Sunday, January 23, 2011

Peter Pan etc.

I watched "Peter Pan" on DVD hoping for a good children's story.  I remember we put this play on in school years ago. I was supposed to play Peter but Mother Lucy changed her mind about me because she said my voice was too sad.  Here I was a little disappointed in Walt Disney's version.  Too much silliness and too Americanized.  I was never a big fan of cartoons, but I think this is the only version of Peter Pan available.  It's a good children's story and it's a pity he messed around with it. I'm sure children don't need the silliness to be entertained, at least they didn't used to need it.  I wonder too about the message contained in the story, that Never land and escaping from real life are necessary.  Now that I'm old I really believe that dealing with life and getting more involved in day to day realities is the best way to improve things, not escaping from them.  Though I suppose in extreme conditions escape into a fantasy world for a while might give some relief.  At least Wendy realized that she couldn't stay and brought the children back to the real world.  But I wonder which message children would remember.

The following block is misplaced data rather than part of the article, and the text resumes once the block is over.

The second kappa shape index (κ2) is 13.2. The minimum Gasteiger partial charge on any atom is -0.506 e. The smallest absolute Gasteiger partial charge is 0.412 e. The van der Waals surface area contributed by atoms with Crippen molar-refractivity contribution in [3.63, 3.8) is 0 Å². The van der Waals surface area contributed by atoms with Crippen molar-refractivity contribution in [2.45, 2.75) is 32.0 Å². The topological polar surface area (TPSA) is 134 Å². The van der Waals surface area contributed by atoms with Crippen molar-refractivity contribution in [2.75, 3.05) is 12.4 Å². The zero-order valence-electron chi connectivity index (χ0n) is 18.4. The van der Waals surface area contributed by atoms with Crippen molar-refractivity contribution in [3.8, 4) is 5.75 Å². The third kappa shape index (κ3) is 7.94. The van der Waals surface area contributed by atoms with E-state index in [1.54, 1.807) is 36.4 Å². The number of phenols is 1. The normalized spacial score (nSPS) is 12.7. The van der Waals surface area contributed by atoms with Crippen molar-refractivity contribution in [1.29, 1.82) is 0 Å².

We also watched episode one and two of the British Drama "The Pallisers" produced in 1974.  It's taken from the book by Anthony Trollope and tells the story of an aristocratic family during the Victorian Era:  young people fall in love, man not suitable (a bit of an adventurer), marriage arranged by adults to carry on the family line and protect their assets.  I think that Plantagenet will make a better husband for Glencora than the man she fancied.  I liked his statement when the old Duke was telling him that he should marry first and then do whatever he pleased:  that marriage means fidelity.  Good for him!  Twenty six episodes and all in the library.   We're looking forward to the next two episodes when they become available.
I also took out the CD of "Peter and the Wolf" by Prokofiev.  I'm trying to learn more about music than just listen to it, and thought I would try here with something simple for children.

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